Building on the above definitions, we then develop a concept of the ethics of decision analysis. Most people are in agreement that organizations/businesses should hire individuals who have sound moral principles. However, certain special aspects must be put into consideration when applying ethics in decision analysis.
First, to survive, the business must earn a profit. However, if profits are realized without ethics in decision analysis, then the organization’s life is shortened. The good news is that the world most successful companies employ ethics when making decisions. They have developed rules-both implicit and legal- to govern their businesses in efforts to making profits in ways that society or individuals are not harmed, and they contribute to economic well-being.

The benefits of ethics in decision analysis

Ethics in decision impart to employee dedication

Commitment is realized when workers have the willingness to make personal sacrifices for the business/organization and when they feel that their future is tied to that of the institution. The more a company dedicates to take care of its workers, the more likely the workers will take care of the business.

Issues that foster development of ethical cultures for workers includes the fulfillment of contractual responsibilities toward workers, competitive salaries and the absence of offensive behavior. Ethics and compliance programs support appropriate conduct and values. Social programs for improving ethical culture range from community service to stock-ownership plans to work-family programs.

The perception of employees that their organization has an ethical culture result in performance-enhancing outcomes within the institution. Corporate cultures that integrate positive business practices and ethical values increase the creativity of groups, job satisfaction and eventually decrease turnover. Ethical decision analysis keeps employees, and when they also feel that there is a strong community involvement, they become more loyal to the company and feel positive of themselves.

Contribution to investor loyalty

Ethical decision analysis results in shareholder loyalty hence contributing to successes that support broader social causes and concerns. Nowadays, investors are progressively concerned about the social responsibility and the ethics that create the company’s reputation in which they invest. They also recognize that ethical cultures provide foundations for profits, productivity, and efficiency. They are aware too that lower stock prices, fines, lawsuits and negative publicity diminish the loyalty of customers and threaten the long-term viability of a company. Therefore, gaining trust from investors and confidence is essential to nourishing the fiscal stability of a business.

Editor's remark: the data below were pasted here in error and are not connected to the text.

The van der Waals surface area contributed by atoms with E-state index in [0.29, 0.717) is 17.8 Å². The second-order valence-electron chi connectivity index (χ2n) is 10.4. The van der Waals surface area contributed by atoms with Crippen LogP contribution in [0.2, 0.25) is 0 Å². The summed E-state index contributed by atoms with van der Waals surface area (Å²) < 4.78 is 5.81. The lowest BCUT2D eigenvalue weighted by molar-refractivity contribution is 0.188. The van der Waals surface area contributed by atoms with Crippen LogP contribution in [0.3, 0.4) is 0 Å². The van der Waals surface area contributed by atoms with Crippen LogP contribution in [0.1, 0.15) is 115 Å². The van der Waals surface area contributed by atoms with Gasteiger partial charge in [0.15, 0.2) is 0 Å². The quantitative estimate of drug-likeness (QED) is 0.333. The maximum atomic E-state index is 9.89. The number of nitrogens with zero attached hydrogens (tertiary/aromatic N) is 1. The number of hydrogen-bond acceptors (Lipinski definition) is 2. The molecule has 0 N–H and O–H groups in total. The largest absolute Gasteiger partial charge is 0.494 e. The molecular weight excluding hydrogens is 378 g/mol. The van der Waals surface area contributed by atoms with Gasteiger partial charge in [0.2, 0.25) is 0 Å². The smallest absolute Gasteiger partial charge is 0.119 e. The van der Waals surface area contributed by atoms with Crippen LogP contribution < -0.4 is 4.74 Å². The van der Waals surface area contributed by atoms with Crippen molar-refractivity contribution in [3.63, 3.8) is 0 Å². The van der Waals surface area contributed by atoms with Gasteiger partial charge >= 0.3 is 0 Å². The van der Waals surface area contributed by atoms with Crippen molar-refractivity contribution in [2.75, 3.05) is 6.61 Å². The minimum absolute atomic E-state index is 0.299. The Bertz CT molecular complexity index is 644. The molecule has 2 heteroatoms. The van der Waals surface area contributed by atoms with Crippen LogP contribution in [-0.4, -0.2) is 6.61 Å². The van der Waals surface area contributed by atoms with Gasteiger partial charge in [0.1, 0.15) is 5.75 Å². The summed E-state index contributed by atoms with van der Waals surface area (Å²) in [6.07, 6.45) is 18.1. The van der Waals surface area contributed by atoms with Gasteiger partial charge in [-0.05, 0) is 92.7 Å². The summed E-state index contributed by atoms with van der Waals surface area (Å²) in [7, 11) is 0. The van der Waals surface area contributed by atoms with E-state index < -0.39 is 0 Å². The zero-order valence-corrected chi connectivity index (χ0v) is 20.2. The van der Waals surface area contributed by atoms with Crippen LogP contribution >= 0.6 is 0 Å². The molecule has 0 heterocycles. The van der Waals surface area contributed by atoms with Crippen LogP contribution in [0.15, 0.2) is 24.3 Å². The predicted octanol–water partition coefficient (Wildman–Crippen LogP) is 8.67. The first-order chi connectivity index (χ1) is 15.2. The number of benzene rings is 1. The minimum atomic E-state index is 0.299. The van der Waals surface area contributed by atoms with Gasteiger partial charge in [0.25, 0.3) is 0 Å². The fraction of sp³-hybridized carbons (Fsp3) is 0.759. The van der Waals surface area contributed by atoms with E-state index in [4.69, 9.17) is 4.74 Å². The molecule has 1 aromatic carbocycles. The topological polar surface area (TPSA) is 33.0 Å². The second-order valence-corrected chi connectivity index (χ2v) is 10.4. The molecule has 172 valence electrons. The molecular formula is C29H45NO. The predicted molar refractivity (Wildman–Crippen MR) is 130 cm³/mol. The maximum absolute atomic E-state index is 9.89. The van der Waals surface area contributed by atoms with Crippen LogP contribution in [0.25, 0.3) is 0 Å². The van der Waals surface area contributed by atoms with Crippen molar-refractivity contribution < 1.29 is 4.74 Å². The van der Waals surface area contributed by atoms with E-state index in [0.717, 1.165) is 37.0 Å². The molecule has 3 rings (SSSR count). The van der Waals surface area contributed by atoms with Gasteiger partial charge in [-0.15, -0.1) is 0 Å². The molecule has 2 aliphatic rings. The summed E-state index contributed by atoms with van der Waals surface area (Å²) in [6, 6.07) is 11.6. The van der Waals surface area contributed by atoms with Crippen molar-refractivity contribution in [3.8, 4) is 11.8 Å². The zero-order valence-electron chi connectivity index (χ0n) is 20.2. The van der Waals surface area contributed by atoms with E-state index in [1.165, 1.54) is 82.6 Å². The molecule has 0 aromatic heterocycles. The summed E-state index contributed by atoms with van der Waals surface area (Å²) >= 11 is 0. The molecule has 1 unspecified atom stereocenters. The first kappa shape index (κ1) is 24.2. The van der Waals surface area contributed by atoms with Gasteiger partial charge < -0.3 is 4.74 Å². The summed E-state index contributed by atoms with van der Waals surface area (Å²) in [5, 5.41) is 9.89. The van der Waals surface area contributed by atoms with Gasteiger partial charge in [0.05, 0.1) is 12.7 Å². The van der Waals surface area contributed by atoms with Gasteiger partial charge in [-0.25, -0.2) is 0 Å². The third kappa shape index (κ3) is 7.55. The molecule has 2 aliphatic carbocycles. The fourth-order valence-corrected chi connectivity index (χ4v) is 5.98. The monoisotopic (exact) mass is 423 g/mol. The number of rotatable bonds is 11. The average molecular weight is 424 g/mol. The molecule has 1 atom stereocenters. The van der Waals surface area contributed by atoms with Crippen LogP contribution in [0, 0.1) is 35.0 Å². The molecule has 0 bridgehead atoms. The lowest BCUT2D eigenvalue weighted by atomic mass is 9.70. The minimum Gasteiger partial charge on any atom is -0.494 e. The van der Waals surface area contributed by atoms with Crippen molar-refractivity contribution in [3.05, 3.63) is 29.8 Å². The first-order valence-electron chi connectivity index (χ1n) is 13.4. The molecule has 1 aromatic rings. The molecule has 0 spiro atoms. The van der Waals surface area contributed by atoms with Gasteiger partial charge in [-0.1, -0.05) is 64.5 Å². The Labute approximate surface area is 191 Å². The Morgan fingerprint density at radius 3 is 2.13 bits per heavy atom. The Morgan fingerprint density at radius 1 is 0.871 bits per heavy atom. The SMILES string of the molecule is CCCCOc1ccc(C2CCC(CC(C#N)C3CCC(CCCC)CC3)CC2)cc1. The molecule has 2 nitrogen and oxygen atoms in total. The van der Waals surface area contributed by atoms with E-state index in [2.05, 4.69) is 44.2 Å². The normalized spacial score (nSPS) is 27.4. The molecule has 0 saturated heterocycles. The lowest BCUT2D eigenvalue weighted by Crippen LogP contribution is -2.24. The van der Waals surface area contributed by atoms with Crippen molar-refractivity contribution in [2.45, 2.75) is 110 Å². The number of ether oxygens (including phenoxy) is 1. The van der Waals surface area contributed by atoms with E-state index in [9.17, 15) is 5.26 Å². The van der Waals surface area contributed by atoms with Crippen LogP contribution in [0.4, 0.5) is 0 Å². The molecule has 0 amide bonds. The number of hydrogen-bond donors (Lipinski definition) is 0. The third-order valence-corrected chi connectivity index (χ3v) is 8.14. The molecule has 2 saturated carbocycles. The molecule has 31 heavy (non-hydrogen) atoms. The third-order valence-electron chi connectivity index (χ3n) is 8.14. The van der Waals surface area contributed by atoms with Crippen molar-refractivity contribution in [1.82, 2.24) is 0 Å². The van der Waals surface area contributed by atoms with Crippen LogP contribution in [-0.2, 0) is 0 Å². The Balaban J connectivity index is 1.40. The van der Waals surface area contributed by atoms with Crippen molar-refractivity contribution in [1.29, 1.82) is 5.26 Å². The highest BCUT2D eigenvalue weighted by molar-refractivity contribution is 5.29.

Contribution to customer satisfaction

Customers serve the most important function in a prosperous business strategy. Even though companies continue to develop and adapt products to keep pace with the changing preferences and desires of their customers, they must also develop long-term relationships with their stakeholders and customers. Organizations with strong ethical environments, usually focus on the core values of placing clients’ interests first. However putting the interests of clients first does not mean that interests of local communities, investors and employees should be ignored. Ethical cultures focus on customers and incorporate the interests of suppliers, all employees, and other interested parties in making decision and actions hence supporting the organization’s goals.

Contribution to profits

Companies cannot develop and nurture ethical cultures unless they have achieved adequate fiscal performances in terms of profits. Corporations with greater resources have means of practicing community social responsibility while establishing trust, valuing workers and serving their clients. Ethical conducts toward clients build strong competitive positions that positively affect product innovation and business performance.